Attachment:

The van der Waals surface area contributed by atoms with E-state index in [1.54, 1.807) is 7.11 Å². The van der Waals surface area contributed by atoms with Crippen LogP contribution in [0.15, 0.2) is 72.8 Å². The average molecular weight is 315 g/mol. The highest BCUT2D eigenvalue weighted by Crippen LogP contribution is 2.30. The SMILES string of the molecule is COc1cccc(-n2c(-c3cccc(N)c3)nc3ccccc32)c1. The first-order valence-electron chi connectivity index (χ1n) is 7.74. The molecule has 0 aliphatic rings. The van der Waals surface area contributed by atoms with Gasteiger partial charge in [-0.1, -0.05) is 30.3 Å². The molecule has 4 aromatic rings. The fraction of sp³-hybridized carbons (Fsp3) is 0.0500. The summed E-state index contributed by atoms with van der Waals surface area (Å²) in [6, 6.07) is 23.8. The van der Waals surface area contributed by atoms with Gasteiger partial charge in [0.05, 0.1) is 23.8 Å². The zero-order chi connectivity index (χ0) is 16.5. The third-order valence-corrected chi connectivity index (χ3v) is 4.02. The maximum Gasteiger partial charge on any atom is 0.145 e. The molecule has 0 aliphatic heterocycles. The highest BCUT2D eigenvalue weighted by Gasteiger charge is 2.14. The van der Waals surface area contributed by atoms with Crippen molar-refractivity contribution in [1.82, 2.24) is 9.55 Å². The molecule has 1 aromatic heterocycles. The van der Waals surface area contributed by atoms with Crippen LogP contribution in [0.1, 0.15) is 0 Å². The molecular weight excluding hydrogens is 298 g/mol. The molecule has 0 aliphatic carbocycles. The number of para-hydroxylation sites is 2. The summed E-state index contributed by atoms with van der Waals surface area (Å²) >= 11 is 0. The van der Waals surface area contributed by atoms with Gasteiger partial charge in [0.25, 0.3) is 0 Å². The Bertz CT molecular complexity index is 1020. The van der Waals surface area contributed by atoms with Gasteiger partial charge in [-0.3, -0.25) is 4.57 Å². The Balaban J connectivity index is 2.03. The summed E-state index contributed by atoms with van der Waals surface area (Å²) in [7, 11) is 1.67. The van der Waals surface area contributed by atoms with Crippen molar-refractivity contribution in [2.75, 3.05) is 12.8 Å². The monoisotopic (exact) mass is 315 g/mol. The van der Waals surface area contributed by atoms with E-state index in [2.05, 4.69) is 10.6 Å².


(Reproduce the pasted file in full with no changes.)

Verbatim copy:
The van der Waals surface area contributed by atoms with E-state index in [1.54, 1.807) is 7.11 Å². The van der Waals surface area contributed by atoms with Crippen LogP contribution in [0.15, 0.2) is 72.8 Å². The average molecular weight is 315 g/mol. The highest BCUT2D eigenvalue weighted by Crippen LogP contribution is 2.30. The SMILES string of the molecule is COc1cccc(-n2c(-c3cccc(N)c3)nc3ccccc32)c1. The first-order valence-electron chi connectivity index (χ1n) is 7.74. The molecule has 0 aliphatic rings. The van der Waals surface area contributed by atoms with Gasteiger partial charge in [-0.1, -0.05) is 30.3 Å². The molecule has 4 aromatic rings. The fraction of sp³-hybridized carbons (Fsp3) is 0.0500. The summed E-state index contributed by atoms with van der Waals surface area (Å²) in [6, 6.07) is 23.8. The van der Waals surface area contributed by atoms with Gasteiger partial charge in [0.05, 0.1) is 23.8 Å². The zero-order chi connectivity index (χ0) is 16.5. The third-order valence-corrected chi connectivity index (χ3v) is 4.02. The maximum Gasteiger partial charge on any atom is 0.145 e. The molecule has 0 aliphatic heterocycles. The highest BCUT2D eigenvalue weighted by Gasteiger charge is 2.14. The van der Waals surface area contributed by atoms with Crippen molar-refractivity contribution in [1.82, 2.24) is 9.55 Å². The molecule has 1 aromatic heterocycles. The van der Waals surface area contributed by atoms with Crippen LogP contribution in [0.1, 0.15) is 0 Å². The molecular weight excluding hydrogens is 298 g/mol. The molecule has 0 aliphatic carbocycles. The number of para-hydroxylation sites is 2. The summed E-state index contributed by atoms with van der Waals surface area (Å²) >= 11 is 0. The van der Waals surface area contributed by atoms with Gasteiger partial charge in [0.25, 0.3) is 0 Å². The Bertz CT molecular complexity index is 1020. The van der Waals surface area contributed by atoms with Gasteiger partial charge in [-0.3, -0.25) is 4.57 Å². The Balaban J connectivity index is 2.03. The summed E-state index contributed by atoms with van der Waals surface area (Å²) in [7, 11) is 1.67. The van der Waals surface area contributed by atoms with Crippen molar-refractivity contribution in [2.75, 3.05) is 12.8 Å². The monoisotopic (exact) mass is 315 g/mol. The van der Waals surface area contributed by atoms with E-state index in [2.05, 4.69) is 10.6 Å².